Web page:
Islamic extremists allegedly behind destruction of ancient Murad Agha shrine in Libya

Suspected Islamic extremists destroyed a centuries-old shrine in the Libyan capital on Wednesday, but the tomb inside withstood the attack, witnesses said.


The explosives were placed around the mausoleum of Murad Agha, the first Ottoman governor of Tripoli, who ruled from 1551-1553. The shrine is attached to a mosque of the same name, which did not appear to have been damaged.

Witnesses at the scene told AFP the explosion went off at around 4:00 am (0200 GMT).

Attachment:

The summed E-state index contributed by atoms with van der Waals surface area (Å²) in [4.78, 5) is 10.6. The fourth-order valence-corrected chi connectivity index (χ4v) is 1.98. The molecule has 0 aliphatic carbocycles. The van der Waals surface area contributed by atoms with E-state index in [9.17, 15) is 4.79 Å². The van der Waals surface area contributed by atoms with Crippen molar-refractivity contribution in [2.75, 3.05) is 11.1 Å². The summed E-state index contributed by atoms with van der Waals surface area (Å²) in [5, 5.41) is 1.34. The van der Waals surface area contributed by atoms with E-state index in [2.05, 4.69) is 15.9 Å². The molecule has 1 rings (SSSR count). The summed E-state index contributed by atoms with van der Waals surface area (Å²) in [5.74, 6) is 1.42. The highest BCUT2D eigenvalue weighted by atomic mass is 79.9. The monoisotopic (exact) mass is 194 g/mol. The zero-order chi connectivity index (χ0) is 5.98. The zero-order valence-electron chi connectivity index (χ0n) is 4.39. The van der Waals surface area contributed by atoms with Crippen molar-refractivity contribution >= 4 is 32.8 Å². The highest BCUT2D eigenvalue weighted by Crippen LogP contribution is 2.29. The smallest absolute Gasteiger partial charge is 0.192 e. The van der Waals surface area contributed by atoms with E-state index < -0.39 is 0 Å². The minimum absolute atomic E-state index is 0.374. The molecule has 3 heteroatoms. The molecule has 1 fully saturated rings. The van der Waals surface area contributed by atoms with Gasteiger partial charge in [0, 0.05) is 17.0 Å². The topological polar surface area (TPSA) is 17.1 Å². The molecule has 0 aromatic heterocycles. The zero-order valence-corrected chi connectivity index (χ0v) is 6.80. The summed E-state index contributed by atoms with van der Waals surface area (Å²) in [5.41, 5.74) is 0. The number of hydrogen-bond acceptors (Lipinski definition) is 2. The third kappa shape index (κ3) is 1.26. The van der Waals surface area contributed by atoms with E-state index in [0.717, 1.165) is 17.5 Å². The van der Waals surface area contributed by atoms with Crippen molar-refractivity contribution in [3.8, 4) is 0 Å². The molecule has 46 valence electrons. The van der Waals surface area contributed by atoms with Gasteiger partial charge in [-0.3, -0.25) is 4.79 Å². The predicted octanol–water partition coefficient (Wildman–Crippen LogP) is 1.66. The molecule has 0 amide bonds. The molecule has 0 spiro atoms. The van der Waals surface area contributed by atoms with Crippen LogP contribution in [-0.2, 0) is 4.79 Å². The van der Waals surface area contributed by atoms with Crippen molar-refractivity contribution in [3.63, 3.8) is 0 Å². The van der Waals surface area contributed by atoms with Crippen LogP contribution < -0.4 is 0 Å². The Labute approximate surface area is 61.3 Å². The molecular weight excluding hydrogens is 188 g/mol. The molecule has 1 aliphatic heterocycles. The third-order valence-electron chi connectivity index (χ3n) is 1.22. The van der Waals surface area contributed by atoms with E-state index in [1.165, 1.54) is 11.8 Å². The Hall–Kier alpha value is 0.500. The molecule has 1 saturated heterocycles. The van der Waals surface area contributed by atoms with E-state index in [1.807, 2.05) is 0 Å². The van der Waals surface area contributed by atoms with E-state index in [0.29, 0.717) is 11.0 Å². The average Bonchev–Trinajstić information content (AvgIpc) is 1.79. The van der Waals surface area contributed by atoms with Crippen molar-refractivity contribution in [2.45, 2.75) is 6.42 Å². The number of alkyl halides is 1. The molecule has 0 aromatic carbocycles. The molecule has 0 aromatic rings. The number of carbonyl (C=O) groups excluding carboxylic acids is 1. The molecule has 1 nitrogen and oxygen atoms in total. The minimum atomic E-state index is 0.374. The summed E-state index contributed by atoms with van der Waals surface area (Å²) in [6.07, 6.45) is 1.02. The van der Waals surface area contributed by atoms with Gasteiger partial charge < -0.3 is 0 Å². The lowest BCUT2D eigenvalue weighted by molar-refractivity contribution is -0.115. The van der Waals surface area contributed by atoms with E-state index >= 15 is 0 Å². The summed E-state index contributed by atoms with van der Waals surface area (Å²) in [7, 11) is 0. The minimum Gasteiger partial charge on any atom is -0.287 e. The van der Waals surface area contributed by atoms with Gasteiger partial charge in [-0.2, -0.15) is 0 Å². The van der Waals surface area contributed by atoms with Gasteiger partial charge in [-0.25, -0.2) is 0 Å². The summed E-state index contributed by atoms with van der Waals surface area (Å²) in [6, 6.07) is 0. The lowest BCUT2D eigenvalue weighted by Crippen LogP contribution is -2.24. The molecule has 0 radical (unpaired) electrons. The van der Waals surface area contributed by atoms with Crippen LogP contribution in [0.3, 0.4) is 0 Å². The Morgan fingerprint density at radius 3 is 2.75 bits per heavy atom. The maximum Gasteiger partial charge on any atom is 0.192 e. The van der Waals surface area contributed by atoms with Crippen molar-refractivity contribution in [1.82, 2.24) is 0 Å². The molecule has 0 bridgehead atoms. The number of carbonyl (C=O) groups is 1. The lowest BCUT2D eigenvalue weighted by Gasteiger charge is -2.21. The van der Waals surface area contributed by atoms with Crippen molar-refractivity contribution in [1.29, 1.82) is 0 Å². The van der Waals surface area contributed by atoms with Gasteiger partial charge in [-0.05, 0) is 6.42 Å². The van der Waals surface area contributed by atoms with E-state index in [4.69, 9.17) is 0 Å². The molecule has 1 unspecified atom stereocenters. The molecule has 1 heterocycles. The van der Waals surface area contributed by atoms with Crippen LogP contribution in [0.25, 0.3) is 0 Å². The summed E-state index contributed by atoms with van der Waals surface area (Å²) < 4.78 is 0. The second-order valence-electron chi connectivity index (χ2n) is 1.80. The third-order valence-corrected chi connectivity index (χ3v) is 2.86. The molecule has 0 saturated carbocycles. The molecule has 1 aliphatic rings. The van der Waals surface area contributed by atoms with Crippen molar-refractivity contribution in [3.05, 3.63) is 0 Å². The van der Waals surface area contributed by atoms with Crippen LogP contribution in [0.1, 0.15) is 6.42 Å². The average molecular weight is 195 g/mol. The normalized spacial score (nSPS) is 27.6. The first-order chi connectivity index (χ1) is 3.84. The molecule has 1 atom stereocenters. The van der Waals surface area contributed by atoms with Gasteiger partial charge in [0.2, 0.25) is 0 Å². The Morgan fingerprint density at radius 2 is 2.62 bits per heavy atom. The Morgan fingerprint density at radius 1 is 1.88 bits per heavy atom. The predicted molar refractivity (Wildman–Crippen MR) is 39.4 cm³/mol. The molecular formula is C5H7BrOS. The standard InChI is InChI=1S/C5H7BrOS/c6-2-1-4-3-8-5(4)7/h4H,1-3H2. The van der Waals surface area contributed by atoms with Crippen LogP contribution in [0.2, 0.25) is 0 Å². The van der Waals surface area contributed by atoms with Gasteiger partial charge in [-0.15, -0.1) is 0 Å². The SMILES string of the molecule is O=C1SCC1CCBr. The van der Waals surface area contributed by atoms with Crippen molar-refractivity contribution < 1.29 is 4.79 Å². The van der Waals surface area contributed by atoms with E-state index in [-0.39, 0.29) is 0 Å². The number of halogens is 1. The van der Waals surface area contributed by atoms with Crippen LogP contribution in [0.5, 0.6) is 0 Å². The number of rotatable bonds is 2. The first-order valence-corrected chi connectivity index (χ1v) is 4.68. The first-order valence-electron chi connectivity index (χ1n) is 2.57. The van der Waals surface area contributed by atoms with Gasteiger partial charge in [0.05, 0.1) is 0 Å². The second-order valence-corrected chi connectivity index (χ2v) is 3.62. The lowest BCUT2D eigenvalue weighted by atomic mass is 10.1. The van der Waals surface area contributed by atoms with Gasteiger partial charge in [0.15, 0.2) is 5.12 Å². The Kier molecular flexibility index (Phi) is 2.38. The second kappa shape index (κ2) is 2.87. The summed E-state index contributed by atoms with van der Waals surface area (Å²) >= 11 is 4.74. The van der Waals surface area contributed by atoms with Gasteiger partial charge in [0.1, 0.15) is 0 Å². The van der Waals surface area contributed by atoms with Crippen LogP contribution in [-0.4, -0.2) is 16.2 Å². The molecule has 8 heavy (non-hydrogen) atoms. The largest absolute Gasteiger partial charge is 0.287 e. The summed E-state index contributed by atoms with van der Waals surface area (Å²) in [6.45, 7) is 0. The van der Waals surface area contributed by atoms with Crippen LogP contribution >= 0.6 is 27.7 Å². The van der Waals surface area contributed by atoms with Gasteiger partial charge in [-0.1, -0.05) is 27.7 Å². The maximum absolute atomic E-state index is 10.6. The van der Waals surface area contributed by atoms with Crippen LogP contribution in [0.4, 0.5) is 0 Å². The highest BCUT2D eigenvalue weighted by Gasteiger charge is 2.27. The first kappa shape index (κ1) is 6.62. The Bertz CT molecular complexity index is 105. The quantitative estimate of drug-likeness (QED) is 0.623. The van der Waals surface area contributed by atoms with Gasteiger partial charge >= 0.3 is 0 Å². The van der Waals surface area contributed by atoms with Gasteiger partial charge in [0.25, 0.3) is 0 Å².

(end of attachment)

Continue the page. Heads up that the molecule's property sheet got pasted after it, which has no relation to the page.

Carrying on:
Hardline Islamists -- who view the veneration of saints and shrines as a pagan holdover forbidden by Islam -- have targeted other shrines in Libya since long-ruling dictator Moamer Kadhafi was toppled and killed in a 2011 uprising.

The Murad Agha mausoleum was one of the oldest in the city, and was famed for its intricate architecture.

Prime Minister Ali Zeidan condemned the attack and vowed to bring the perpetrators to justice.

"The hands of backwardness, barbarism and terrorism try day after day to destroy the memory and history of the country," he told a press conference.

In March, a similar explosion destroyed the Tripoli mausoleum of Mahmud Landulsi, a 15th century Sufi theologian.